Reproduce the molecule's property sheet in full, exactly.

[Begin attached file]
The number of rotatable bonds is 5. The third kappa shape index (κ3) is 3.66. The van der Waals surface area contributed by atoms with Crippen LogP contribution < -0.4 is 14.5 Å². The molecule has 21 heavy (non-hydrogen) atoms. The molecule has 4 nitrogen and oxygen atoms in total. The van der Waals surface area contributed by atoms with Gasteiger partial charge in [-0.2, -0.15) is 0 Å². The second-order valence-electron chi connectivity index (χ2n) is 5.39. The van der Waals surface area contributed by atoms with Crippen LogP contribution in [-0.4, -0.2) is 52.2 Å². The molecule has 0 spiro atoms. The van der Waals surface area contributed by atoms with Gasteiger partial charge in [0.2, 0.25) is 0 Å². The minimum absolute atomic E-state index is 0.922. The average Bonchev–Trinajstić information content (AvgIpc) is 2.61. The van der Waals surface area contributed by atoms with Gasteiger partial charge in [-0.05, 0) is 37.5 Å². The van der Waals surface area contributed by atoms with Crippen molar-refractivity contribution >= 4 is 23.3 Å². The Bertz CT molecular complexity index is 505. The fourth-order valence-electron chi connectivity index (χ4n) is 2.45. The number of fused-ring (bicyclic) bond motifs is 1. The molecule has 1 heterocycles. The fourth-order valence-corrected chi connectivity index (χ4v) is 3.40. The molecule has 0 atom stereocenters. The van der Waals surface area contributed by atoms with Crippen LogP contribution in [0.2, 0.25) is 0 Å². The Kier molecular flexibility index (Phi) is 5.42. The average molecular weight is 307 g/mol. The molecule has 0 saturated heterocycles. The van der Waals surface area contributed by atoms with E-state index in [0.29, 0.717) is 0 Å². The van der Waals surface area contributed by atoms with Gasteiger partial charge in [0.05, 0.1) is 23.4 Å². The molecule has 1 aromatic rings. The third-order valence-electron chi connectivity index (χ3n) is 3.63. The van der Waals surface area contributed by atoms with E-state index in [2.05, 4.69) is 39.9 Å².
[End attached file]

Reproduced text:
The number of rotatable bonds is 5. The third kappa shape index (κ3) is 3.66. The van der Waals surface area contributed by atoms with Crippen LogP contribution < -0.4 is 14.5 Å². The molecule has 21 heavy (non-hydrogen) atoms. The molecule has 4 nitrogen and oxygen atoms in total. The van der Waals surface area contributed by atoms with Gasteiger partial charge in [-0.2, -0.15) is 0 Å². The second-order valence-electron chi connectivity index (χ2n) is 5.39. The van der Waals surface area contributed by atoms with Crippen LogP contribution in [-0.4, -0.2) is 52.2 Å². The molecule has 0 spiro atoms. The van der Waals surface area contributed by atoms with Gasteiger partial charge in [0.2, 0.25) is 0 Å². The minimum absolute atomic E-state index is 0.922. The average Bonchev–Trinajstić information content (AvgIpc) is 2.61. The van der Waals surface area contributed by atoms with Gasteiger partial charge in [-0.05, 0) is 37.5 Å². The van der Waals surface area contributed by atoms with Crippen molar-refractivity contribution >= 4 is 23.3 Å². The Bertz CT molecular complexity index is 505. The fourth-order valence-electron chi connectivity index (χ4n) is 2.45. The number of fused-ring (bicyclic) bond motifs is 1. The molecule has 1 heterocycles. The fourth-order valence-corrected chi connectivity index (χ4v) is 3.40. The molecule has 0 atom stereocenters. The van der Waals surface area contributed by atoms with Crippen LogP contribution in [0.2, 0.25) is 0 Å². The Kier molecular flexibility index (Phi) is 5.42. The average molecular weight is 307 g/mol. The molecule has 0 saturated heterocycles. The van der Waals surface area contributed by atoms with E-state index in [0.29, 0.717) is 0 Å². The van der Waals surface area contributed by atoms with Gasteiger partial charge in [0.05, 0.1) is 23.4 Å². The molecule has 1 aromatic rings. The third-order valence-electron chi connectivity index (χ3n) is 3.63. The van der Waals surface area contributed by atoms with E-state index in [2.05, 4.69) is 39.9 Å².